Tuck's COVID-19 Response

Rachel Baras T'19

“Tuck’s small community, remote location, and general core curriculum offered a supportive environment where I could take risks, diversify my skills, and regain some perspective.”

Read My Story

I applied to law school and business school in the same year. I knew that I wanted to work on behalf of animal welfare issues, but was torn as to whether I should do so through the courts or the marketplace. After seeking advice from more people, though, I became increasingly drawn toward business: by promoting humane, affordable, and high-quality products, I could work with others to create a market that aligns consumer preferences with animal interests. Law, business, public advocacy, science, engineering, and other disciplines all play crucial roles in improving the lives of animals, humans, and the wider environment. For me and my skillset, business ultimately resonated most.

I came to Tuck intending to make a hard pivot professionally. I worked at Deloitte prior to applying to Tuck. It was a great opportunity to learn about client service, teamwork, analysis, and overall professionalism. With my choice to attend business school, I sought to leverage this platform toward a new field–but knew I would need to work hard to prove that my experience was relevant and that my commitment was strong. Tuck’s small community, remote location, and general core curriculum offered a supportive environment where I could take risks, diversify my skills, and regain some perspective after a lifetime of urban living.

The Venture Capital Fellowship with the Center for Private Equity and Venture Capital has offered a platform for pursuing my interests on campus. When I was discussing potential VC Fellowship projects with Jim Feuille, Executive Director of the CPEVC, he proposed the idea of launching an online, virtual summit focused on agriculture technology. A classmate (who is also my co-lead of the Tuck Food & Ag Club) and I have run with the idea, all with Jim’s support. The summit has enabled us to learn more about agtech, bring speakers to a wider audience, and build connections within and beyond Tuck.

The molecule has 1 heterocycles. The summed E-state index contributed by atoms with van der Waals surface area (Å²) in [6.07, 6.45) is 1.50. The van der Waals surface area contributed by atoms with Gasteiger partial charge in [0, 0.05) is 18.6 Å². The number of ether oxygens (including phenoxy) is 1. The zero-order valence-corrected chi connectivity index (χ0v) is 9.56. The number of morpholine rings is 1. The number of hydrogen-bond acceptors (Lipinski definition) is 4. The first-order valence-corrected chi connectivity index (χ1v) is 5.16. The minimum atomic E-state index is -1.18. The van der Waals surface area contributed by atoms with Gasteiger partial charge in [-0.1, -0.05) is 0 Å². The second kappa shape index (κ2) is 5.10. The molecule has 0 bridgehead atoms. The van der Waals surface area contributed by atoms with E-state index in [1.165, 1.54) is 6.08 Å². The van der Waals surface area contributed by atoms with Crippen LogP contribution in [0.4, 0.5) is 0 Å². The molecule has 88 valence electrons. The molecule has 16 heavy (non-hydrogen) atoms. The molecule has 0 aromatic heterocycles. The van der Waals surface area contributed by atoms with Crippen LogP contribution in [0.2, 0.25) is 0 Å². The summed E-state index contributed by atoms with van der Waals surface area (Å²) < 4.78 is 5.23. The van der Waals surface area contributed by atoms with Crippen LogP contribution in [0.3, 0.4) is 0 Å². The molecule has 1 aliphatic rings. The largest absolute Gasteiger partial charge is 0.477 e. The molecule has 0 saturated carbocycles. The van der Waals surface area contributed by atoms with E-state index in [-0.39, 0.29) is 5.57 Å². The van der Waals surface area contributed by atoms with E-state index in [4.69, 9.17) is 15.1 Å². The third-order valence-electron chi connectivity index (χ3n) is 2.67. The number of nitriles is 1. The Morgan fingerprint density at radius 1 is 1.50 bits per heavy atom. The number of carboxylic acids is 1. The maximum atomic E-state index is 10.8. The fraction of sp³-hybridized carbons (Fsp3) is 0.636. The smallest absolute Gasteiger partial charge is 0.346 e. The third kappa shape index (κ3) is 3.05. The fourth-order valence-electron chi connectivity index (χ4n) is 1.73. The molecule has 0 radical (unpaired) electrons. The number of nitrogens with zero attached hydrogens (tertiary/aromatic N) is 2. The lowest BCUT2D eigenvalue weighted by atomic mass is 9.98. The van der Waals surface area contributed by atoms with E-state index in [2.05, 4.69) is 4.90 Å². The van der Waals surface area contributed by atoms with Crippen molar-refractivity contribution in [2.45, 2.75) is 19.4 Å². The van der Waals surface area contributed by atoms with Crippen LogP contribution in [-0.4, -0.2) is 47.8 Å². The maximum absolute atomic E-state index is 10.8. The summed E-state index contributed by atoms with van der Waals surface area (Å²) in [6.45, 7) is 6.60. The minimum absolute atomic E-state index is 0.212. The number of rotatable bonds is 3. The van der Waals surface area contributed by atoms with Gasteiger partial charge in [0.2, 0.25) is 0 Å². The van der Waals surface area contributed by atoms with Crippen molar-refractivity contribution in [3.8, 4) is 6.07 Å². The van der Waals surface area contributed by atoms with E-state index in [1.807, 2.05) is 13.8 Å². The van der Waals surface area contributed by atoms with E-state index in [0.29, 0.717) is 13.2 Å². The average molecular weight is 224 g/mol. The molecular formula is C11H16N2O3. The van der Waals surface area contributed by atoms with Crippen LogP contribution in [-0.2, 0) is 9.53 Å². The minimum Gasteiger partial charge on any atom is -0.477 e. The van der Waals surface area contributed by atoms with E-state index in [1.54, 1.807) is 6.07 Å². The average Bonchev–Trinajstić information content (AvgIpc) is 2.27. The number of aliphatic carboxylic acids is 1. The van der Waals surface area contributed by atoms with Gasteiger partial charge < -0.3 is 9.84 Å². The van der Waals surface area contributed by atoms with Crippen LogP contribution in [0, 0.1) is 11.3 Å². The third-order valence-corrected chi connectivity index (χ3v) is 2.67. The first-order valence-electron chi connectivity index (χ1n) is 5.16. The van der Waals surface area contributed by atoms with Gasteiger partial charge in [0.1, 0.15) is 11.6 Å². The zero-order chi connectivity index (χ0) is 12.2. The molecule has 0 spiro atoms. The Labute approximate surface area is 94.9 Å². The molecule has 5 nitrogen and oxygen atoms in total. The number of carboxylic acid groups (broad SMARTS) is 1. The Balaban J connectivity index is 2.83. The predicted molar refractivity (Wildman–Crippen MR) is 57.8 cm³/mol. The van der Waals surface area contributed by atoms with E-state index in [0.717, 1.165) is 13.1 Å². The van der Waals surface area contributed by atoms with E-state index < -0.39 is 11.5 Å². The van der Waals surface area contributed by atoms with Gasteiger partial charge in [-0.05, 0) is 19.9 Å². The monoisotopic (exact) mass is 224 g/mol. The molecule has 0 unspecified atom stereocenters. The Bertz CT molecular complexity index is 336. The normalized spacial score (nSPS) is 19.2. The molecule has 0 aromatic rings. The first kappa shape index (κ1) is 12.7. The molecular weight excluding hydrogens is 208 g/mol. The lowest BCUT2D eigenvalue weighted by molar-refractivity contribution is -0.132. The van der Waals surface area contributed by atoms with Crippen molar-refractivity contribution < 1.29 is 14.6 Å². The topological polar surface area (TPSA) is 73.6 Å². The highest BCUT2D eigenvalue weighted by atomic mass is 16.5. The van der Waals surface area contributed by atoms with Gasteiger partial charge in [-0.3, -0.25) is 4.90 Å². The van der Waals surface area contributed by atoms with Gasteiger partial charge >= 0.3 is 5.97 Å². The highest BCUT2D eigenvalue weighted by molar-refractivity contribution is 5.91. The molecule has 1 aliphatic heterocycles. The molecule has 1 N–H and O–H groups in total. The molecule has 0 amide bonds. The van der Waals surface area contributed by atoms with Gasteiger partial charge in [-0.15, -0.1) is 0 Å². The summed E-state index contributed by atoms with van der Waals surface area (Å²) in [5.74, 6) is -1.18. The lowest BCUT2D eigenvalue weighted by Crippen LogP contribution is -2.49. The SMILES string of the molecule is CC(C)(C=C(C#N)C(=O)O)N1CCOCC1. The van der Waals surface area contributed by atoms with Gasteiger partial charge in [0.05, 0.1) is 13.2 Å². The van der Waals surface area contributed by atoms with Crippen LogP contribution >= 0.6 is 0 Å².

My First-Year Project was with a company developing cultured meat. The FYP was a great opportunity to craft a project that complemented my professional interests. In the fall of my first year, I wrote a cold email to a company developing cultured (“lab-grown”) meat to see if a group of classmates and I could help them with a business problem they were facing. Soon enough, we were scoping an FYP that touched upon marketing research, consumer insights, regulatory conditions, and revenue models. Later on, when I was recruiting for internships, I could point to this FYP as evidence of my interest in cellular agriculture.

I interned with Modern Meadow, a company reimagining animal materials in a lab. My internship enabled me to both draw from my existing skillset and pivot into the very field I most wanted to enter after Tuck. The Center for Entrepreneurship (and, in particular, Daniella Reichstetter T’07) was valuable throughout the off-campus recruiting process. Moreover, Tuck’s remote location turned out to be fine: my interviews were largely done on video, and I could take the Dartmouth Coach down to Boston or New York when I needed to. 

Tuck recognizes the importance of kindness for getting things done. For many here at Tuck, challenge and failure were prerequisites to the success we have found thus far; we can handle directness, harsh feedback, and difficult working conditions when necessary. But Tuck’s culture does not glamorize competition or aggressiveness beyond what is necessary. It is normal here to help each other with interview prep (even when we are competing for the same role), and the administration has been extremely helpful throughout my two years. I do not take this culture for granted. 

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